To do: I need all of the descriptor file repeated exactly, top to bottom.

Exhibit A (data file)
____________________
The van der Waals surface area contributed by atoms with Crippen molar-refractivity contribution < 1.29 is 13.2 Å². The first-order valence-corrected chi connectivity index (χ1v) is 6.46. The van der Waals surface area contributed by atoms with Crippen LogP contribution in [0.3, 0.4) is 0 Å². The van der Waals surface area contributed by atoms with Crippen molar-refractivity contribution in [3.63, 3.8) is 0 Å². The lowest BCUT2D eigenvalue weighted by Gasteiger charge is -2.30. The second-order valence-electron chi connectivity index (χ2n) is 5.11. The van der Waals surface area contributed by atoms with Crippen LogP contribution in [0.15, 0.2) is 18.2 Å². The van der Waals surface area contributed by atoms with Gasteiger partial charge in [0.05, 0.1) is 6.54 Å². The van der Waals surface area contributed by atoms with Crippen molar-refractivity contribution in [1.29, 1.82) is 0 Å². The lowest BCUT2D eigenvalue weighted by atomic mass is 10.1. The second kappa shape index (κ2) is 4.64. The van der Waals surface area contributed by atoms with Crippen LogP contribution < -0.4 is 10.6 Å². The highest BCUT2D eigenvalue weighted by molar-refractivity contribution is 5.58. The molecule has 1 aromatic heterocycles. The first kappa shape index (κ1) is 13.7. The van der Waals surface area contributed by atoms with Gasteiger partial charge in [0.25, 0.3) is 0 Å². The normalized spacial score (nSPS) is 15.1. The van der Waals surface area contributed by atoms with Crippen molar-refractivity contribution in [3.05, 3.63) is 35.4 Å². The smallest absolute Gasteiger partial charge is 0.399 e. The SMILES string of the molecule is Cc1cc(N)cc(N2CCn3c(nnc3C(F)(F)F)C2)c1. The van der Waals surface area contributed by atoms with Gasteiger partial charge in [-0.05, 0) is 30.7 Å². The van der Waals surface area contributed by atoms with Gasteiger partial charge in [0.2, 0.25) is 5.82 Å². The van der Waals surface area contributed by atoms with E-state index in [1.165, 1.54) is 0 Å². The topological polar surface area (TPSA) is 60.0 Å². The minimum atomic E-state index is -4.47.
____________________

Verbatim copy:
The van der Waals surface area contributed by atoms with Crippen molar-refractivity contribution < 1.29 is 13.2 Å². The first-order valence-corrected chi connectivity index (χ1v) is 6.46. The van der Waals surface area contributed by atoms with Crippen LogP contribution in [0.3, 0.4) is 0 Å². The van der Waals surface area contributed by atoms with Crippen molar-refractivity contribution in [3.63, 3.8) is 0 Å². The lowest BCUT2D eigenvalue weighted by Gasteiger charge is -2.30. The second-order valence-electron chi connectivity index (χ2n) is 5.11. The van der Waals surface area contributed by atoms with Crippen LogP contribution in [0.15, 0.2) is 18.2 Å². The van der Waals surface area contributed by atoms with Gasteiger partial charge in [0.05, 0.1) is 6.54 Å². The van der Waals surface area contributed by atoms with Crippen molar-refractivity contribution in [1.29, 1.82) is 0 Å². The lowest BCUT2D eigenvalue weighted by atomic mass is 10.1. The second kappa shape index (κ2) is 4.64. The van der Waals surface area contributed by atoms with Crippen LogP contribution < -0.4 is 10.6 Å². The highest BCUT2D eigenvalue weighted by molar-refractivity contribution is 5.58. The molecule has 1 aromatic heterocycles. The first kappa shape index (κ1) is 13.7. The van der Waals surface area contributed by atoms with Gasteiger partial charge in [0.25, 0.3) is 0 Å². The normalized spacial score (nSPS) is 15.1. The van der Waals surface area contributed by atoms with Crippen molar-refractivity contribution in [3.05, 3.63) is 35.4 Å². The smallest absolute Gasteiger partial charge is 0.399 e. The SMILES string of the molecule is Cc1cc(N)cc(N2CCn3c(nnc3C(F)(F)F)C2)c1. The van der Waals surface area contributed by atoms with Gasteiger partial charge in [-0.05, 0) is 30.7 Å². The van der Waals surface area contributed by atoms with Gasteiger partial charge in [0.2, 0.25) is 5.82 Å². The van der Waals surface area contributed by atoms with E-state index in [1.165, 1.54) is 0 Å². The topological polar surface area (TPSA) is 60.0 Å². The minimum atomic E-state index is -4.47.